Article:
Coding with modifiers, part 1: Modifier 24 made easy

May 19th, 2017 / By Camille Ruiz, RHIA

My colleagues and I were discussing the idea that modifiers have the most room for interpretation by professional fee coders, prompting a three-part blog series covering modifiers 24, 25 and 59. I hope the following will be a helpful tool when modifier 24 is required.

Purpose of Modifiers

Modifiers are two characters that identify a service or procedure has been altered but does not change the HCPCS or CPT code description when appended. Modifiers may or may not impact reimbursement. 

Modifier 24 unrelated Evaluation and Management Service by the Same Physician during the Postoperative Period

Modifier 24 is appended to an E/M code only, not a surgical code, to distinguish an unrelated visit that is not aftercare to a procedure during the global period.   

Documentation

Documentation must support modifier assignments. Modifiers should not be used solely to bypass National Correct Coding Initiative (NCCI) edits. Modifier 24 does affect how the claim is processed and reimbursed. A general rule of thumb for CMS global period is a postoperative period of 10 days for minor procedures and 90 days for major procedures. Keep in mind that CMS and commercial payers have different global periods. It is important for the coder to be familiar with the differences.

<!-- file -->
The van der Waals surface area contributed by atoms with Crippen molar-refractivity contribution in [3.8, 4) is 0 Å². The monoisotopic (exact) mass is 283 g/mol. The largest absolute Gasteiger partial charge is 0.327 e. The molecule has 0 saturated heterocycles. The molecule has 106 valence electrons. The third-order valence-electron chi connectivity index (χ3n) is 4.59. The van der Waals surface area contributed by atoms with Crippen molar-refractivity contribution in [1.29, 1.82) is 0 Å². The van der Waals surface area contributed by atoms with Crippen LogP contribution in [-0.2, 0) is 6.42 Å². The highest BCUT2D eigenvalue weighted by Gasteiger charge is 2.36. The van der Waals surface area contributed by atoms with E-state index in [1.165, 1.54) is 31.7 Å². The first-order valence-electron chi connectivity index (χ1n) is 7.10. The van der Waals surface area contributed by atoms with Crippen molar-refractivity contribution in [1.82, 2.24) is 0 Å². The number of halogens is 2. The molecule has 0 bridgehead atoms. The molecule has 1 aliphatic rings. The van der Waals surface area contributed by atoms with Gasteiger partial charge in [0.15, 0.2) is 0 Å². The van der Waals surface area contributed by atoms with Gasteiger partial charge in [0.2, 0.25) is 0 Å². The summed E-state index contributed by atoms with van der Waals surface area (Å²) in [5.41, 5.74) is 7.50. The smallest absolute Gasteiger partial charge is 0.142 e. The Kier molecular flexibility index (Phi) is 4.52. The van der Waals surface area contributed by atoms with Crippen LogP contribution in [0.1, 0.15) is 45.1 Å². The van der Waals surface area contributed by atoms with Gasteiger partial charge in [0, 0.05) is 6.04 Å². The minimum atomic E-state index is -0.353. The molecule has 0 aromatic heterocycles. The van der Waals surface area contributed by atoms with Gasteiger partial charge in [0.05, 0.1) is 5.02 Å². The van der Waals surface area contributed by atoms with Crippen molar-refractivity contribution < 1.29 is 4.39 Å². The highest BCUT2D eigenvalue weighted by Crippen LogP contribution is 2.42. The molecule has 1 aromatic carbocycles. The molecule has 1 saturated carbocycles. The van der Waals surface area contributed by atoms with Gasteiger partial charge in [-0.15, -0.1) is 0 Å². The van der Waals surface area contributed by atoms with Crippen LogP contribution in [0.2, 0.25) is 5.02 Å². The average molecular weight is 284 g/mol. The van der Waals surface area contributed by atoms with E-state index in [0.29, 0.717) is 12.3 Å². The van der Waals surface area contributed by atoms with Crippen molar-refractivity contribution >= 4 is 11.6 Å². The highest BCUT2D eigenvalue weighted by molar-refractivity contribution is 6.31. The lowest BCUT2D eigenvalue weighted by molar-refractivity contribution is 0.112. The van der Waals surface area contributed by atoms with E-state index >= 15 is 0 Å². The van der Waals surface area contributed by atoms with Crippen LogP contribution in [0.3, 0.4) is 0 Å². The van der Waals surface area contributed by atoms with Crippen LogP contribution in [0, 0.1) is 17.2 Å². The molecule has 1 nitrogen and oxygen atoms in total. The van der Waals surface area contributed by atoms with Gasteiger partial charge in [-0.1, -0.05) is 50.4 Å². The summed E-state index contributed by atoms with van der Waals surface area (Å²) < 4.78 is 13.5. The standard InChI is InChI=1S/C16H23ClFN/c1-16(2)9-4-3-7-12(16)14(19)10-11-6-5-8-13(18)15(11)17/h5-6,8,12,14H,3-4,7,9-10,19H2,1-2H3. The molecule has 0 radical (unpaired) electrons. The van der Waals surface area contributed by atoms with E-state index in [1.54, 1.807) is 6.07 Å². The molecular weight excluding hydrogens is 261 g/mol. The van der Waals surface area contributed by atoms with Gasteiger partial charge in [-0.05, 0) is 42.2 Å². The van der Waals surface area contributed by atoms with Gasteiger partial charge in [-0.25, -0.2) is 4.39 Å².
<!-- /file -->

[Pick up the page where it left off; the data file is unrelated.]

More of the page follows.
Guidelines

Use of Modifier 24:

  • Assign only to E/M levels for physician claims, not the surgical code.
  • Assign to E/M levels performed by the same physician in the postoperative period unrelated to the original procedure.
  • A diagnosis code unrelated to the surgical procedure must assigned related to the E/M level.
  • Assign if managing chemotherapy or immunosuppressive therapy during the postoperative period.

Do not use Modifier 24:

  • Do not assign if the E/M level is performed on the same day of surgery by the same physician (See Modifier 25).
  • Do not assign after the postoperative period.
  • Do not assign if the physician is part of the same practice as the physician who performed the procedure or covering surgeon.
  • Do not assign if the complication is considered part of the surgical procedure such as postoperative ileus after GI surgery.
  • Do not assign for postoperative routine care or incidental services provided.  
  • Do not assign if the patient requires a subsequent procedure due to surgical complications or postoperative condition present due to the initial procedure. (See modifier 78).
  • Do not assign if the reason for the visit is related to the surgical procedure such as wound dehiscence or infection.

Note: Although a dehiscence or infection is a new problem with a different diagnosis as the surgical diagnosis, CMS considers wound infection as related to the procedure during the global period. 

I hope these tips clear up or confirm your current assignment methods. Keep coding!

Camille Ruiz is an inpatient consultant at 3M Health Information Systems.